Beside the sleeping Odin, Memory yawps
about the flavor of his master’s eye.
And Thought, his brother, hungrily recalls,
perched on the Well of Knowledge, gazing down
at Memory pecking at the sodden orb,
which sank beneath his beak, bobbed up again
before he plucked it from the sacred ripples.
Then Memory, with full beak, called “Have a bite.
So juicy, and there may be worlds inside.”
As Thought considered it for just a glance
the other eye looked in. Memory flew off.

They were shadows then, ephemeral, uncertain,
and Thought still is—a whisper in the sky.
It’s not all bad. It means that he can go
where Memory cannot, and see what’s there,
and see what isn’t there but might have been.
Still, he envies Memory’s piercing claw,
his silky plumage and his hard, sharp beak.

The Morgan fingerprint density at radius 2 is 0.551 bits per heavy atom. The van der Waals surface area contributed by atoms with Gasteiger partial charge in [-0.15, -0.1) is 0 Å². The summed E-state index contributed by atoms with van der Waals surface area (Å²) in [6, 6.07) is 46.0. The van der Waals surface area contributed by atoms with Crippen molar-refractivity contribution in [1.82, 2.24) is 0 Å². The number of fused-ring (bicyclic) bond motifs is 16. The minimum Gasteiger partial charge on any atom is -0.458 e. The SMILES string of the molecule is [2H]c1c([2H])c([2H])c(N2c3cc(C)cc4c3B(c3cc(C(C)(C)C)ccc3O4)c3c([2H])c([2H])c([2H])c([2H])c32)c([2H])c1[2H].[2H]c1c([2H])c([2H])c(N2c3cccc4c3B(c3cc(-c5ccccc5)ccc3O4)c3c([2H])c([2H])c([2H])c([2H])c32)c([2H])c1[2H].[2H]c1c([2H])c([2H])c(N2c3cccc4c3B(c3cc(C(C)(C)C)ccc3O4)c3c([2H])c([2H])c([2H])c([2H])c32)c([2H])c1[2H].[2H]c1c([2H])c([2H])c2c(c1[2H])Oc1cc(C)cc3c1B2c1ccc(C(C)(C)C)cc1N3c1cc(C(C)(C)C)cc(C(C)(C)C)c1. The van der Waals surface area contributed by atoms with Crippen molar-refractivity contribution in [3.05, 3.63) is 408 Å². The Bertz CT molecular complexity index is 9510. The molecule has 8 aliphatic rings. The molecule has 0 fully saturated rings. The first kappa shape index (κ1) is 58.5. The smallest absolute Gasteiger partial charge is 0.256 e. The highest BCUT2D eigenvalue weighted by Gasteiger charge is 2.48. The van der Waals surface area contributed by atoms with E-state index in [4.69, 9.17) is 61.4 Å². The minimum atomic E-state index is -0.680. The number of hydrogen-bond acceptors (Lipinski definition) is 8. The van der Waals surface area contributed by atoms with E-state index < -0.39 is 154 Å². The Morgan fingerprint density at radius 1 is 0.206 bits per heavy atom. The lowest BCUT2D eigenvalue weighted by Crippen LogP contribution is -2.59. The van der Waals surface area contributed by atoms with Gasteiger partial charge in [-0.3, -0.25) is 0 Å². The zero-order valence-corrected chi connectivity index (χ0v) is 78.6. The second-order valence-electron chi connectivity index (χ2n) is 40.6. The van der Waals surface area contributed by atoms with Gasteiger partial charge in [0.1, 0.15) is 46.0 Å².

What would Thought sacrifice for just a bite
of what his brother tasted, years ago?
The eye moves back and forth beneath its lids
and Odin dozes, old and unaware.


David Sklar grew up in Michigan, where the Michipeshu nibbled his toes on the days Lake Superior was feeling frisky. A Rhysling nominee and a past winner of the Julia Moore Award for Bad Verse, he has more than 100 published works, including fiction in Strange Horizons and Daily Science Fiction, poetry in Ladybug and Stone Telling, and humor in Knights of The Dinner Table and McSweeney’s Internet Tendency. David lives in northern New Jersey with his wife, their two barbarians, and a secondhand familiar, and he almost supports his family as a freelance writer and editor.

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